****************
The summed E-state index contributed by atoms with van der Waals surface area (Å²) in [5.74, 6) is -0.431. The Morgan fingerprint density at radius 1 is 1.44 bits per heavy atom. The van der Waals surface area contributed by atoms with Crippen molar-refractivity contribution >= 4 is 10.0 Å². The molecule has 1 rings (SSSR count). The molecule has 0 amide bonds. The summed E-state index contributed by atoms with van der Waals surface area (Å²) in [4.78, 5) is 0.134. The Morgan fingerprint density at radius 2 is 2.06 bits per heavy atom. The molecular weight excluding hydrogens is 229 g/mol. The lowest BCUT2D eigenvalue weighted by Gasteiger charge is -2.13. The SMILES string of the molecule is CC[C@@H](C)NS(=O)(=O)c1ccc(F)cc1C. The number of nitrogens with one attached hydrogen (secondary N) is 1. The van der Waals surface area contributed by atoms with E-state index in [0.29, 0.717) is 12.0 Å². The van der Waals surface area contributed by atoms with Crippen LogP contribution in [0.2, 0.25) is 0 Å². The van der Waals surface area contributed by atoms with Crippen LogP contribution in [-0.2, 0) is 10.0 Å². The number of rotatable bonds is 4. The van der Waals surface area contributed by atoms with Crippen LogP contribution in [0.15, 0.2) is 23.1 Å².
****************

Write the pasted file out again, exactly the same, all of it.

The summed E-state index contributed by atoms with van der Waals surface area (Å²) in [5.74, 6) is -0.431. The Morgan fingerprint density at radius 1 is 1.44 bits per heavy atom. The van der Waals surface area contributed by atoms with Crippen molar-refractivity contribution >= 4 is 10.0 Å². The molecule has 1 rings (SSSR count). The molecule has 0 amide bonds. The summed E-state index contributed by atoms with van der Waals surface area (Å²) in [4.78, 5) is 0.134. The Morgan fingerprint density at radius 2 is 2.06 bits per heavy atom. The molecular weight excluding hydrogens is 229 g/mol. The lowest BCUT2D eigenvalue weighted by Gasteiger charge is -2.13. The SMILES string of the molecule is CC[C@@H](C)NS(=O)(=O)c1ccc(F)cc1C. The number of nitrogens with one attached hydrogen (secondary N) is 1. The van der Waals surface area contributed by atoms with E-state index in [0.29, 0.717) is 12.0 Å². The van der Waals surface area contributed by atoms with Crippen LogP contribution in [0.2, 0.25) is 0 Å². The van der Waals surface area contributed by atoms with Crippen LogP contribution in [-0.2, 0) is 10.0 Å². The number of rotatable bonds is 4. The van der Waals surface area contributed by atoms with Crippen LogP contribution in [0.15, 0.2) is 23.1 Å².